Leeway“Please take a seat, McMaster.”

I sat across the desk from Director Haining, unbuttoning my jacket so that the Glock didn’t snag on the lining. The only source of illumination in his office was the desk lamp. Haining obviously thought the down-lighter made him look serious and brooding, whereas all it really did was highlight his double chin.

He smiled. “You’ve been head of corporate security now for, what, three years?”

“Four come June.”

“Four come June. And may I say that we, that is to say, the board, are very pleased with your work to date. Very pleased indeed.” Haining fiddled with his cufflinks. “You’re the closest thing we have to a father confessor around here. Some may be uncomfortable with what you know about us, but I’m not. You don’t judge, McMaster, you never judge.”

“All I ask for is honesty, sir. I can’t fix the problem if I don’t know what it is.”

He nodded. “Exactly, exactly. Which is why I’ve called you in this evening. We here at HanaMed Biotech are in the early stages of a highly sensitive project, one that will require our very best research and development personnel. All have been exhaustively vetted, of course, but I want you to conduct your own particular brand of security review. I’m well aware you have, ah, unconventional methods of acquiring information.”

I smiled. “You want me to dig up potential dirt on your golden boys, so that no-one can exert any leverage, down the line?”

“Quite.” He placed a data stick on the desk between us. “This contains biographical and security details of the intended personnel. It gives you somewhere to start, at least.”

“I’ll need the usual leeway…”

“Of course, of course. You’ll have carte blanche to conduct the investigation as you see fit. I have complete faith in your abilities, McMaster, and that’s why I want you to know what’s at stake here.” Haining drew out a handkerchief and mopped his brow. “HanaMed are to produce a racially-targeted airborne virus, one which increases the incidence of male sterility. I trust you appreciate the delicacy of this matter?”

“Oh yeah, I get it. Who is it you plan on wiping out, Negros? Hispanics?”

“No, no, there’s an international dimension to all of this. It’s to be used against the Chinese.”

I betrayed no emotion. “Well, if you’re planning on genocide, think big.”

Haining went red in the face, obvious even in the lamp-light. “That’s an overly-emotive term and symptomatic of the problem we face if this becomes public knowledge. The press—”


“When did my men last conduct a security sweep of this office?” I cut in, staring at the Venetian blind behind his head.

“What?” Haining twisted in his chair to try and see what I’d noticed, then turned back to face me. “Ah, first thing this morning, as per usual.”

I stood up. “And has the room been left unattended for any length of time since then?”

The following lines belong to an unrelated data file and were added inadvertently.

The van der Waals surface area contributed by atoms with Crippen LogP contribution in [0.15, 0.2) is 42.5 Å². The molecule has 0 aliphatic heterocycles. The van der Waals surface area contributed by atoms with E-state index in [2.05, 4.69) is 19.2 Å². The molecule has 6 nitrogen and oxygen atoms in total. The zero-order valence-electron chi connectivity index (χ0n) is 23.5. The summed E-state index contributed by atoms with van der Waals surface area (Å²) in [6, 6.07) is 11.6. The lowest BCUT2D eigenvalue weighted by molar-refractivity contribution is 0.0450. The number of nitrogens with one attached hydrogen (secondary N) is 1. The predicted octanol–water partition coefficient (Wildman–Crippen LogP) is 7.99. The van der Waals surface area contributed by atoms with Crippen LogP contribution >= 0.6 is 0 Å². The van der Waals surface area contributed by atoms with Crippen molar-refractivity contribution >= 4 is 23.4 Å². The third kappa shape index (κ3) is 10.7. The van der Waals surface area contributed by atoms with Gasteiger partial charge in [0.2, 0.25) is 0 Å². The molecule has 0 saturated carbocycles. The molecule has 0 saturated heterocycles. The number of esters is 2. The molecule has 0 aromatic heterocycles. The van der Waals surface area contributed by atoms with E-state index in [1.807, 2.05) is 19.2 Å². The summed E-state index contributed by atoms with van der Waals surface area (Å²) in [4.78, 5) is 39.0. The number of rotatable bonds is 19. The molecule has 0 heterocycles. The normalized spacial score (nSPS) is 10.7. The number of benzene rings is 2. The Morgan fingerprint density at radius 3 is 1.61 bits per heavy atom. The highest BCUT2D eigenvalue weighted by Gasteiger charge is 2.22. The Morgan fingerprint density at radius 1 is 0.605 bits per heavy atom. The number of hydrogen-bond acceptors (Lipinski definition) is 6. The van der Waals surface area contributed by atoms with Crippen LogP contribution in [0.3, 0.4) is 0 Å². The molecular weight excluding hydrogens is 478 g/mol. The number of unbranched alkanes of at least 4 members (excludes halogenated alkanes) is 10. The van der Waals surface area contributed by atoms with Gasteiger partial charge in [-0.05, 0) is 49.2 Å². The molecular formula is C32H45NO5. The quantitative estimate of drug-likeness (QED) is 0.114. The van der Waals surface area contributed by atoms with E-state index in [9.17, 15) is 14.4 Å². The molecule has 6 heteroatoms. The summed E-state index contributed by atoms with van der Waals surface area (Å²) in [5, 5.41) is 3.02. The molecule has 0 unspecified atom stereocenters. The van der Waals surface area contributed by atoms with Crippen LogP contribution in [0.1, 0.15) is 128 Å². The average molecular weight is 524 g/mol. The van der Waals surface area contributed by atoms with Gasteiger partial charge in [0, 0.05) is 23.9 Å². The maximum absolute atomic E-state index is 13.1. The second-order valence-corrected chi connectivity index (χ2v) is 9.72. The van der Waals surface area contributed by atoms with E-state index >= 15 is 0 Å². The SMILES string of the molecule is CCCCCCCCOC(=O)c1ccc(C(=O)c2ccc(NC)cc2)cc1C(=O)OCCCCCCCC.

“No, no. Well, I was out earlier this afternoon, but I’m sure Brenda, ah, Miss Pena, would have been in the outer office. What is it? What do you see?”

I walked round to the window blind and inserted my hand between two slats. Haining swiveled in his chair, watching me intently. I showed him a small bug with its telltale antenna. “A voice-activated, micro-burst transmitter. Not a live feed, so if we’re lucky this conversation hasn’t been forwarded yet.”

He went pale. “But I understood the windows prevented that kind of eavesdropping? Some kind of wire grid embedded in the glass?”

I stepped to the side and hoisted up the blind. “Faraday shielding. So there has to be a relay transceiver, one that spans the glass, and it has to be damn close.”

“Christ! What are we going to do? If this gets out—”

A single high-velocity round punched a neat hole in the glass, striking Haining in the forehead. He convulsed, then slid from his chair – dead before he reached the plush carpet.

I returned the bug to my pocket, took out a compact satellite phone, and dialed a number from memory. It was answered immediately but no-one spoke.

“He’s dead.”

“You have obtained the information we requested?” The voice was electronically filtered and betrayed no accent.

I lifted the data stick and connected it to the USB port on my phone. “I’m sending it now.”

There was a slight pause. “Received. Everyone on this list will be neutralised within twenty-four hours. You have our thanks.” The line went dead.

I placed the data stick on the desk and returned the phone to my pocket. The building remained quiet. I lifted the desk handset and pressed double-zero.

“Security. Duty officer Craig speaking.”

“Craig, this is McMaster. Director Haining has just been shot from across the parking lot. Call the police, an ambulance, and instigate a full security lock-down.”

“Haining is dead?”

“Damn straight he’s dead, and on my watch as well. I’m going to take some serious shit over this, so get everyone off their collective ass and call in the relief shifts. I want a major visible presence when senior management checks in. Now hustle.”

He rang off. I looked at my reflection in the window. All everyone sees is Tommy Lee McMaster, a Blue Ridge shit-kicker with a football scholarship to Virginia State and twelve years in the army. Everyone apart from a voice on the phone, a voice offering a shit-load of cash and laying out what the new HanaMed project could mean for me if I ever planned on having kids.

You see it’s not ‘Lee’ as in Confederate General Lee, but a family name commemorating the Chinese wife my great-great (whatever) –grandfather Hank McMaster brought back from the Californian gold rush. Even at this remove her genetic heritage meant there was still a chance I’d end up sterile; the last of my line. That was just too big a gamble for a good ol’ boy like me.


Fù zhài zǐ huán. – As the father sows, so the son reaps.

© Martin Clark

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